What do we know about contraceptive use, pregnancy intention and decisions of young Australian women? Findings from the CUPID study
ESC Congress Library. Coombe J. May 4, 2016; 127019; A-193
Jacqueline Coombe
Jacqueline Coombe
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Objectives: This study explored the contraceptive practices and pregnancy intentions of young Australian women aged 18-23 in the Contraceptive Use, Pregnancy Intention and Decisions (CUPID) study.
Design & methods: 3795 young women were recruited at baseline. Recruitment was monitored against the Australian Census resulting in a sample demographically representative of the broader Australian population (with a slight overrepresentation of educated women). Quantitative and qualitative analyses have been conducted using the baseline survey data. The following highlights some of these findings.
Results: Contraceptive practices: Although the pill (29.8%) and condoms (12.7%), alone or in combination (17.3%), remain the most popular methods overall among women in the CUPID cohort, we found use of long-acting reversible contraception (LARC) to be higher than in other studies exploring similar age ranges (Implanon 8.7%, Mirena 2.8%). Unintended pregnancy: Of the women reporting ever being pregnant (n=716), 84.6% indicated that their pregnancy was an accident, with 73.4% reporting using contraception at the time of unintended pregnancy. The oral contraceptive pill used alone or in combination with another method (39.1%) was most commonly cited. Profile of LARC users: Women reporting a previous pregnancy were more likely to use a LARC (OR= 2.91 95% CI= 2.3, 3.7) compared to women who did not. Women who indicated use of contraception for its non-contraceptive effects, including management of their periods, bodies and medical conditions, were less likely to use one of these methods (period OR= 0.74 95% CI= 0.6, 0.9, body OR= 0.52 95% CI= 0.4, 0.8, medical OR= 0.3 95% CI= 0.1, 0.7, combined p = 0.0001). Contraceptive change: These findings are supported by our qualitative analysis of reasons why young women changed their contraceptive method, which indicated that non-contraceptive effects are a strong motivator for method change.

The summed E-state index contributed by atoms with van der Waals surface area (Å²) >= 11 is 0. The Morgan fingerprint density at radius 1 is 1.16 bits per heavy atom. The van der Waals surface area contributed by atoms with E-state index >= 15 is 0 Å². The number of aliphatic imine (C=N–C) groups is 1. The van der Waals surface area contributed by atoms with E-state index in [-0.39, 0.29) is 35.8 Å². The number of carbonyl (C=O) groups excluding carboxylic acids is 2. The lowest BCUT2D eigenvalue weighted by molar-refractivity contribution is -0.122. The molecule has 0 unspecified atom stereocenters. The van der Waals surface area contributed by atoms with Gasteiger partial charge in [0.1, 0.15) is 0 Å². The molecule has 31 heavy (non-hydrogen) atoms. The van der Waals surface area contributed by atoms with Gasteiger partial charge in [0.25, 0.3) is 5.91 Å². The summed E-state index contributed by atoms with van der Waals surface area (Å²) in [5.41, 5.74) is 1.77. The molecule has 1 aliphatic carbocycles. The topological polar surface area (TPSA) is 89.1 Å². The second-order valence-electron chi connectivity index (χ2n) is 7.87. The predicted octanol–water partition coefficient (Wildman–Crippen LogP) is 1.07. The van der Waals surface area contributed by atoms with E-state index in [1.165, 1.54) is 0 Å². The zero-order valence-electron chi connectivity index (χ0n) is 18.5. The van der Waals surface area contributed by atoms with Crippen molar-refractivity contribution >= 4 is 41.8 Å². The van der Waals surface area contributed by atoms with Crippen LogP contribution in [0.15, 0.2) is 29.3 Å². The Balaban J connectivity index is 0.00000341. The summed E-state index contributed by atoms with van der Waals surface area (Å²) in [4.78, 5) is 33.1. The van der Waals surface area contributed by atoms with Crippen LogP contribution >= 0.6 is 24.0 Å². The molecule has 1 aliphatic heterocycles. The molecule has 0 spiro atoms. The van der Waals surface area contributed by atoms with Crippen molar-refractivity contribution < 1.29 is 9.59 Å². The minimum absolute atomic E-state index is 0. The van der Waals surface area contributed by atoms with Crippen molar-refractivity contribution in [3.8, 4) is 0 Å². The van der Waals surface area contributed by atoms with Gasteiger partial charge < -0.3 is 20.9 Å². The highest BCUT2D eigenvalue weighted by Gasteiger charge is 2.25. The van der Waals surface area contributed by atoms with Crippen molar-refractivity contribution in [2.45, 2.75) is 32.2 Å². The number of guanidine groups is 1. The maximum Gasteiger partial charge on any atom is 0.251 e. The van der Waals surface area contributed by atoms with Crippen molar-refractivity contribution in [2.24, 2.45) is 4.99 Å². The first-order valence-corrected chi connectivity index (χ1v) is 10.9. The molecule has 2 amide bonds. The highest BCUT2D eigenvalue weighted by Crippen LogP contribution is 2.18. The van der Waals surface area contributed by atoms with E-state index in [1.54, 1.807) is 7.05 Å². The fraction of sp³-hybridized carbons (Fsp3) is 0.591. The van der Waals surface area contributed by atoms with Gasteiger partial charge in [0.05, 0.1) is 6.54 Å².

Conclusions: There is a significant lack of Australian research that explores the contraceptive practices and pregnancy intentions of young women. Additionally, data collected on contraceptive practices among young women have usually been collected from larger health surveys, thus lacking a nuanced and focused analysis. CUPID is unique in its collection of sexual and reproductive health data in the context of a survey, and provides an opportunity for evidenced based discussions about pregnancy intention and contraceptive practices; discussions that until recently have been precluded by a lack of representative data.

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